Are there any reference resources available for someone who is just starting to pick-up C++ that are updated for C++11? I have experience with Java, but I would like to expand my knowledge base to C++ as my new primary language of choice for various reasons.
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#10 ishkabible  Icon User is offline

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Re: Moving toward C++11

Posted 01 April 2012 - 03:37 PM

cppreference seems to have the best C++11 reference right now. other sites like cplusplus haven't updated everything just yet.
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#11 ymm1030  Icon User is offline

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Re: Moving toward C++11

Posted 22 April 2012 - 05:10 AM

Amazing!I think java will be fully influenced.
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#12 vividexstance  Icon User is offline

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Re: Moving toward C++11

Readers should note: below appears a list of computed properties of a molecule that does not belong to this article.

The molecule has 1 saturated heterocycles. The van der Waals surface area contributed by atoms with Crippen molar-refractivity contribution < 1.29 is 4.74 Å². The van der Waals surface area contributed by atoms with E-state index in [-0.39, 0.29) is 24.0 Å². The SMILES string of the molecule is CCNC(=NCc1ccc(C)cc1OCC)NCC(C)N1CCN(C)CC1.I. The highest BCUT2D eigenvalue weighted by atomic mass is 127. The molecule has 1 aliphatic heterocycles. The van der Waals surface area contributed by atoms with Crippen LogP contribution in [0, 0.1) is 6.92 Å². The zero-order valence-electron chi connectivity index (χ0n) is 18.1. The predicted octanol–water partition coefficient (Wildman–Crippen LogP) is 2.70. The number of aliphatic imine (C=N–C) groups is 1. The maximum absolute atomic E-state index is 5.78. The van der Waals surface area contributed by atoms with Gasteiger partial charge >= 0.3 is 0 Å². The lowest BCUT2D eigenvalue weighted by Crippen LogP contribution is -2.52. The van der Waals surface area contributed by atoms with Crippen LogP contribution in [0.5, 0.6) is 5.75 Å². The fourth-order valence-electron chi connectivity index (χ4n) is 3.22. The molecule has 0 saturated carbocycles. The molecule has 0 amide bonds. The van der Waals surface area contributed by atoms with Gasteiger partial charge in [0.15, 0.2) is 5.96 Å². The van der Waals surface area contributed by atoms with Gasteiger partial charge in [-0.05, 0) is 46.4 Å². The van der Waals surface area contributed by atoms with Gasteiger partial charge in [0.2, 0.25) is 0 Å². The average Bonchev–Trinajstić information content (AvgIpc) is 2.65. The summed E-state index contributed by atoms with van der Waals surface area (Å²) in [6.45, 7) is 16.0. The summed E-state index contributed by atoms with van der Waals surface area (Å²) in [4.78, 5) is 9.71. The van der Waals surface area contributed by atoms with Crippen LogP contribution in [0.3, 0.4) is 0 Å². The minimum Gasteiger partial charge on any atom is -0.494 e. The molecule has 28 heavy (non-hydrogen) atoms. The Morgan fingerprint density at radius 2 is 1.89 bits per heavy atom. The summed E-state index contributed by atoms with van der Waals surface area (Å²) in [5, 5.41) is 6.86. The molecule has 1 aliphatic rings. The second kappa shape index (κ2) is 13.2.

Posted 31 May 2012 - 10:19 AM

Just saw this article/tutorial on drdobbs.com about C++11 threading support, specifically the "async" template.
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#13 ishkabible  Icon User is offline

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Re: Moving toward C++11

Posted 03 June 2012 - 07:19 PM

just I note becuase I was looking though GCC support:
short of inheriting constructors, rvalue references for *this, 'alignas', attributes ('[[blah, blah]]), and full concurrency support(GCC has very little right now) GCC fully implements C++11. the libraries are fully implemented however you just get some non-standard behavoir if you use any of the unimplemented features.

VC++ should come out with a near fully complaint compiler this year too so C++11 compiler support will be here quickly.